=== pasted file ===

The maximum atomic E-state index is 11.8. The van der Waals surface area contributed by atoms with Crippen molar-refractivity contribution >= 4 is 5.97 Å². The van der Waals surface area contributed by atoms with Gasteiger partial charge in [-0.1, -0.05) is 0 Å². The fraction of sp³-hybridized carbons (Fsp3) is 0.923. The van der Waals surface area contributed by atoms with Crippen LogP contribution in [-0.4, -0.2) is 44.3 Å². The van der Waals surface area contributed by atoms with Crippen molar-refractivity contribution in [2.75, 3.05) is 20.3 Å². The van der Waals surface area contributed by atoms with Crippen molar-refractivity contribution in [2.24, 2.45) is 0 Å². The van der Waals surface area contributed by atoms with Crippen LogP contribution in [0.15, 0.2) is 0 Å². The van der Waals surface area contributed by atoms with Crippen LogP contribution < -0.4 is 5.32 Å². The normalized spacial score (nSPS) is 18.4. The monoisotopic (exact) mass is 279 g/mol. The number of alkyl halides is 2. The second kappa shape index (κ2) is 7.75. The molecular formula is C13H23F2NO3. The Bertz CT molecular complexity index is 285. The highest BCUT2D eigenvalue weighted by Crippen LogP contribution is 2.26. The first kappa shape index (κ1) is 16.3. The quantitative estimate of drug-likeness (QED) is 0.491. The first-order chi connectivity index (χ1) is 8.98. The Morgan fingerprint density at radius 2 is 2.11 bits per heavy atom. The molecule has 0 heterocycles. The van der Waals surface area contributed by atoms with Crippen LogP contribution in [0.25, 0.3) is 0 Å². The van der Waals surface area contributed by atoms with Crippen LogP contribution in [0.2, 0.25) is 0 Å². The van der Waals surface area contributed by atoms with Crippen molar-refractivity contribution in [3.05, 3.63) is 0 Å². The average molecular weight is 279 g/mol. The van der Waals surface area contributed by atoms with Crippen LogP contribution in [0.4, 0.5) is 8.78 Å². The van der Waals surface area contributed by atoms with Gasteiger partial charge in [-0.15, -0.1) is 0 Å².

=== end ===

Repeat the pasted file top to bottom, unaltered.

The maximum atomic E-state index is 11.8. The van der Waals surface area contributed by atoms with Crippen molar-refractivity contribution >= 4 is 5.97 Å². The van der Waals surface area contributed by atoms with Gasteiger partial charge in [-0.1, -0.05) is 0 Å². The fraction of sp³-hybridized carbons (Fsp3) is 0.923. The van der Waals surface area contributed by atoms with Crippen LogP contribution in [-0.4, -0.2) is 44.3 Å². The van der Waals surface area contributed by atoms with Crippen molar-refractivity contribution in [2.75, 3.05) is 20.3 Å². The van der Waals surface area contributed by atoms with Crippen molar-refractivity contribution in [2.24, 2.45) is 0 Å². The van der Waals surface area contributed by atoms with Crippen LogP contribution in [0.15, 0.2) is 0 Å². The van der Waals surface area contributed by atoms with Crippen LogP contribution < -0.4 is 5.32 Å². The normalized spacial score (nSPS) is 18.4. The monoisotopic (exact) mass is 279 g/mol. The number of alkyl halides is 2. The second kappa shape index (κ2) is 7.75. The molecular formula is C13H23F2NO3. The Bertz CT molecular complexity index is 285. The highest BCUT2D eigenvalue weighted by Crippen LogP contribution is 2.26. The first kappa shape index (κ1) is 16.3. The quantitative estimate of drug-likeness (QED) is 0.491. The first-order chi connectivity index (χ1) is 8.98. The Morgan fingerprint density at radius 2 is 2.11 bits per heavy atom. The molecule has 0 heterocycles. The van der Waals surface area contributed by atoms with Crippen LogP contribution in [0.25, 0.3) is 0 Å². The van der Waals surface area contributed by atoms with Crippen LogP contribution in [0.2, 0.25) is 0 Å². The van der Waals surface area contributed by atoms with Crippen molar-refractivity contribution in [3.05, 3.63) is 0 Å². The average molecular weight is 279 g/mol. The van der Waals surface area contributed by atoms with Crippen LogP contribution in [0.4, 0.5) is 8.78 Å². The van der Waals surface area contributed by atoms with Gasteiger partial charge in [-0.15, -0.1) is 0 Å².